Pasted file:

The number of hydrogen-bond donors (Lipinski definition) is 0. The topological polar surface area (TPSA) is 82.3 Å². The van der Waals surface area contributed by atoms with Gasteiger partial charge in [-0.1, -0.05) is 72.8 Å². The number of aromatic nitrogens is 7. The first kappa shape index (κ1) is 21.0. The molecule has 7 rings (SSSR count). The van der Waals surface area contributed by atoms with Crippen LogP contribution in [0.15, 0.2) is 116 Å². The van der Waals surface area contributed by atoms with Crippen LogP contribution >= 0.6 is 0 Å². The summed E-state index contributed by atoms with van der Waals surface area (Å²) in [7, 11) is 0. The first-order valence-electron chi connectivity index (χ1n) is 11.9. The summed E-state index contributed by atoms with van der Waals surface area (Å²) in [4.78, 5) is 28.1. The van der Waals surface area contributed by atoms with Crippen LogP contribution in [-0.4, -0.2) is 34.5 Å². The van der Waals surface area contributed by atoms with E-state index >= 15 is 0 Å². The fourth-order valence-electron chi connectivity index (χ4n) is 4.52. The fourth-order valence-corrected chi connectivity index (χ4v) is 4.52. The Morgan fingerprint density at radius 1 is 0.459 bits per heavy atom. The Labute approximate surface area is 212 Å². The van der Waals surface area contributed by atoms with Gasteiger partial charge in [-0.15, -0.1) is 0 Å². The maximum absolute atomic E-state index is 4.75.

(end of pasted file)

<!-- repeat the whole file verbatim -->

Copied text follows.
The number of hydrogen-bond donors (Lipinski definition) is 0. The topological polar surface area (TPSA) is 82.3 Å². The van der Waals surface area contributed by atoms with Gasteiger partial charge in [-0.1, -0.05) is 72.8 Å². The number of aromatic nitrogens is 7. The first kappa shape index (κ1) is 21.0. The molecule has 7 rings (SSSR count). The van der Waals surface area contributed by atoms with Crippen LogP contribution in [0.15, 0.2) is 116 Å². The van der Waals surface area contributed by atoms with Crippen LogP contribution >= 0.6 is 0 Å². The summed E-state index contributed by atoms with van der Waals surface area (Å²) in [7, 11) is 0. The first-order valence-electron chi connectivity index (χ1n) is 11.9. The summed E-state index contributed by atoms with van der Waals surface area (Å²) in [4.78, 5) is 28.1. The van der Waals surface area contributed by atoms with Crippen LogP contribution in [-0.4, -0.2) is 34.5 Å². The van der Waals surface area contributed by atoms with E-state index >= 15 is 0 Å². The fourth-order valence-electron chi connectivity index (χ4n) is 4.52. The fourth-order valence-corrected chi connectivity index (χ4v) is 4.52. The Morgan fingerprint density at radius 1 is 0.459 bits per heavy atom. The Labute approximate surface area is 212 Å². The van der Waals surface area contributed by atoms with Gasteiger partial charge in [-0.15, -0.1) is 0 Å². The maximum absolute atomic E-state index is 4.75.